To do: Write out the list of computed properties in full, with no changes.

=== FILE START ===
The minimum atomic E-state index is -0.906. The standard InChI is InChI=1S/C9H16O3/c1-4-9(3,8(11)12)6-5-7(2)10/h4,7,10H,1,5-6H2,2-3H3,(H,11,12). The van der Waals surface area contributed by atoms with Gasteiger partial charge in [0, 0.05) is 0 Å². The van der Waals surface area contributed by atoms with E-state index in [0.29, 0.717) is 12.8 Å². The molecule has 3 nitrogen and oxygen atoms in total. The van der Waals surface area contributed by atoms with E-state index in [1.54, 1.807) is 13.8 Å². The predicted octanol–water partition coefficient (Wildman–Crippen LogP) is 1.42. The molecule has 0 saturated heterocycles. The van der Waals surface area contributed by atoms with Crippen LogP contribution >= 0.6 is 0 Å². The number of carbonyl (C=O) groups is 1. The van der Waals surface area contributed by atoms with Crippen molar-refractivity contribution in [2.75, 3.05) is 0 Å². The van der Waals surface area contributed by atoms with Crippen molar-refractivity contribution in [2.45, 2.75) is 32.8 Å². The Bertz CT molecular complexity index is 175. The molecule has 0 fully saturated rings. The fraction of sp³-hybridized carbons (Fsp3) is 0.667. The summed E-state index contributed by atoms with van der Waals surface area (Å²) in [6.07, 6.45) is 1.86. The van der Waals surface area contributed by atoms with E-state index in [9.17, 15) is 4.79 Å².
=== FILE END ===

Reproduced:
The minimum atomic E-state index is -0.906. The standard InChI is InChI=1S/C9H16O3/c1-4-9(3,8(11)12)6-5-7(2)10/h4,7,10H,1,5-6H2,2-3H3,(H,11,12). The van der Waals surface area contributed by atoms with Gasteiger partial charge in [0, 0.05) is 0 Å². The van der Waals surface area contributed by atoms with E-state index in [0.29, 0.717) is 12.8 Å². The molecule has 3 nitrogen and oxygen atoms in total. The van der Waals surface area contributed by atoms with E-state index in [1.54, 1.807) is 13.8 Å². The predicted octanol–water partition coefficient (Wildman–Crippen LogP) is 1.42. The molecule has 0 saturated heterocycles. The van der Waals surface area contributed by atoms with Crippen LogP contribution >= 0.6 is 0 Å². The number of carbonyl (C=O) groups is 1. The van der Waals surface area contributed by atoms with Crippen molar-refractivity contribution in [2.75, 3.05) is 0 Å². The van der Waals surface area contributed by atoms with Crippen molar-refractivity contribution in [2.45, 2.75) is 32.8 Å². The Bertz CT molecular complexity index is 175. The molecule has 0 fully saturated rings. The fraction of sp³-hybridized carbons (Fsp3) is 0.667. The summed E-state index contributed by atoms with van der Waals surface area (Å²) in [6.07, 6.45) is 1.86. The van der Waals surface area contributed by atoms with E-state index in [9.17, 15) is 4.79 Å².